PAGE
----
Democrat Lance Roorda running for one of toughest Iowa Senate districts

An under-reported Iowa politics story this year has been strong Democratic recruiting for the 2020 state Senate races. Even though recapturing the Iowa Senate is likely to take at least two election cycles, given the current 32-18 Republican majority, Democrats have declared candidates in five out of six Senate seats the party lost in 2016.*

Other Democrats are actively campaigning in three Senate districts that were only nominally contested in 2016.**

As of this week, Democrats also have a challenger in an Iowa Senate district that is so heavily Republican the party did not field a candidate for the last election.

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Five thoughts about Linda Upmeyer's tenure as Iowa House speaker

Iowa House Republicans meet in Des Moines this morning to elect new leaders for the 2020 legislative session. Linda Upmeyer announced on September 30 that she will step down as House speaker when the legislature reconvenes in January and will not seek re-election next November. She said in a written statement that she wants to spend more time with her husband, children, and grandchildren.

Speaking to WHO Radio’s Jeff Angelo on October 1, Upmeyer said she was also influenced by her predecessor Kraig Paulsen’s decision to leave the post long before an election. A new speaker is “well-served” by having a session under their belt, which helps them with fundraising and recruiting candidates, she explained. “I wanted to make sure that whoever was going to be leading the caucus in the future had those tools at their disposal going into this next election.”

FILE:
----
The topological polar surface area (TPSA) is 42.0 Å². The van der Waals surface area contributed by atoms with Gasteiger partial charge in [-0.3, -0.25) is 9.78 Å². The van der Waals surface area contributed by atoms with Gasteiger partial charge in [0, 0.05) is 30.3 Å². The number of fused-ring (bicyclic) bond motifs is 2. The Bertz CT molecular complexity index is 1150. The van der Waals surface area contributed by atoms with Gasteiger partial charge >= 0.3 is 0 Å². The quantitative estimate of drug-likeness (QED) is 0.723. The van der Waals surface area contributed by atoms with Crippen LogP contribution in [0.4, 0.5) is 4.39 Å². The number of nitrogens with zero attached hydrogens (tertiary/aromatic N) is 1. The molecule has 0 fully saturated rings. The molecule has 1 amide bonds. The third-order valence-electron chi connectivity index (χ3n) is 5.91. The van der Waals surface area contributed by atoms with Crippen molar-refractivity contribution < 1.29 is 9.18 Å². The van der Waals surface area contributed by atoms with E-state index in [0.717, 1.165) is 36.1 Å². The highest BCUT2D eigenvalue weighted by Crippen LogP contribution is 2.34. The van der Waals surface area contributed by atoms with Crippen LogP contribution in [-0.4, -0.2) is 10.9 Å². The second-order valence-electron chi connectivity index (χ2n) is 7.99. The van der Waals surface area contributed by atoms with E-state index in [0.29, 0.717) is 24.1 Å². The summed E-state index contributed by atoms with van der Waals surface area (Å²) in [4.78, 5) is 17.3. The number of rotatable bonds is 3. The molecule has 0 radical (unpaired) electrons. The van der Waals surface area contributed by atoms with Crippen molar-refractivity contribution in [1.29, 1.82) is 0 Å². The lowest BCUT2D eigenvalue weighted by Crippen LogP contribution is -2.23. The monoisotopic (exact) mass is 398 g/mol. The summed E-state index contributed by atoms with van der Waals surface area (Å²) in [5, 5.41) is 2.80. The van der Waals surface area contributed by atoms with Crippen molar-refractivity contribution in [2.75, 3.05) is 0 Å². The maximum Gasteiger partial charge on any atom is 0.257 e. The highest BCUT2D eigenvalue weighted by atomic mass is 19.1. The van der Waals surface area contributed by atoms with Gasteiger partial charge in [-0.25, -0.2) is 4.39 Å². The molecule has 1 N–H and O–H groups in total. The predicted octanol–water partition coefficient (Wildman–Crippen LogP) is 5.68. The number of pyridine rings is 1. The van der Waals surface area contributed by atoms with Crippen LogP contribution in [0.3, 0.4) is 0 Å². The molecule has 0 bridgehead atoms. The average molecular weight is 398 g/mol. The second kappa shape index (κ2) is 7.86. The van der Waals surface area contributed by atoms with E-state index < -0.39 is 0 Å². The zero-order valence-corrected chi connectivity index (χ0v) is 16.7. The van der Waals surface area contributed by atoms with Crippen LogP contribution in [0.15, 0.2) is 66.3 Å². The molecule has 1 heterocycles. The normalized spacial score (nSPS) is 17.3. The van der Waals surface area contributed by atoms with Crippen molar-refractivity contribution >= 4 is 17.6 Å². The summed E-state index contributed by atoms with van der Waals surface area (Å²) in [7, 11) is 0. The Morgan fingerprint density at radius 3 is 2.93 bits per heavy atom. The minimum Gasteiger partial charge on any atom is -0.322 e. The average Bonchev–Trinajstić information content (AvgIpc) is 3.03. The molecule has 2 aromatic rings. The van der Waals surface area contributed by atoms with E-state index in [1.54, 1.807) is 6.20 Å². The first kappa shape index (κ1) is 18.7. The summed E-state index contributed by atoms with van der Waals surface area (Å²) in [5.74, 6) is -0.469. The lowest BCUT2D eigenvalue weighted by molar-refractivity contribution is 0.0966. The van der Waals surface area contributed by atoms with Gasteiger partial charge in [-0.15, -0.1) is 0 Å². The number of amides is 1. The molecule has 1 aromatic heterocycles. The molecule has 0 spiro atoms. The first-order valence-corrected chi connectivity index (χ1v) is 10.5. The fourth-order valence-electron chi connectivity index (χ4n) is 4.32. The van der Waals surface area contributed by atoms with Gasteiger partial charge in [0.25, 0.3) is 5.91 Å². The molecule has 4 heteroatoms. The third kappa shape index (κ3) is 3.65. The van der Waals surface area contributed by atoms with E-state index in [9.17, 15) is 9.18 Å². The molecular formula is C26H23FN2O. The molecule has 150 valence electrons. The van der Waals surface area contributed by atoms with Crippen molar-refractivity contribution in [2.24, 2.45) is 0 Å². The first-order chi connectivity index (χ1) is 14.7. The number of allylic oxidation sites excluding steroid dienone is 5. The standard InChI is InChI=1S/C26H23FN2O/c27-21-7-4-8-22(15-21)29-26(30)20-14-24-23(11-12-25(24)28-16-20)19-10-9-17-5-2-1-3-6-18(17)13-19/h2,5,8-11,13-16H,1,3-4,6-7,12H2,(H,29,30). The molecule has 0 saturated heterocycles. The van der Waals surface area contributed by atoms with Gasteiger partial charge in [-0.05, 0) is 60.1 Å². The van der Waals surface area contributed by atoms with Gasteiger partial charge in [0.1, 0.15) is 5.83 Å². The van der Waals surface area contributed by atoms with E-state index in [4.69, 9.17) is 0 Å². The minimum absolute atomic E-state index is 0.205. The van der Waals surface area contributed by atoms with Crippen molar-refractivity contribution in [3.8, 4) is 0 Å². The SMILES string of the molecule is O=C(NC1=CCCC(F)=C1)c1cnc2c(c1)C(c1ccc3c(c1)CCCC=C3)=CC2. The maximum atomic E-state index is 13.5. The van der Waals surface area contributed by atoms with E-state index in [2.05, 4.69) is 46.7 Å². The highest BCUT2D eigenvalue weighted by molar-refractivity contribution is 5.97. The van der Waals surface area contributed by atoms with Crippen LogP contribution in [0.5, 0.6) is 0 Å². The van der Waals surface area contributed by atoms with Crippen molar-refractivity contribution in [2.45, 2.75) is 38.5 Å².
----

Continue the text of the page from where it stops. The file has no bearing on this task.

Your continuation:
Sources close to the legislature indicate that current House Appropriations Committee chair Pat Grassley is likely to become the next speaker, with Matt Windschitl moving up from House speaker pro-tem to majority leader. Current Majority Leader Chris Hagenow may not be part of the new leadership team, for reasons that remain unclear. UPDATE: The caucus selected Grassley as speaker, Windschitl as majority leader, and State Representative John Wills as speaker pro tem.

I’ve been thinking about Upmeyer’s legacy and how she influenced the chamber.

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Iowa House district 16 preview: Mary Ann Hanusa vs. Jen Pellant

Democrats need a net gain of four seats to take control of the Iowa House after the 2020 elections. One seat that wasn’t on the party’s 2018 target list (but should have been) was House district 16, covering part of Council Bluffs. State Representative Mary Ann Hanusa had a close shave there, defeating Democrat Steve Gorman by only 114 votes, a roughly 1 percent margin.

Gorman is running for the Iowa Senate this cycle, but as of October 1, Democrats have a strong challenger for the House seat: Jen Pellant.

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Jack Hatch running for Des Moines mayor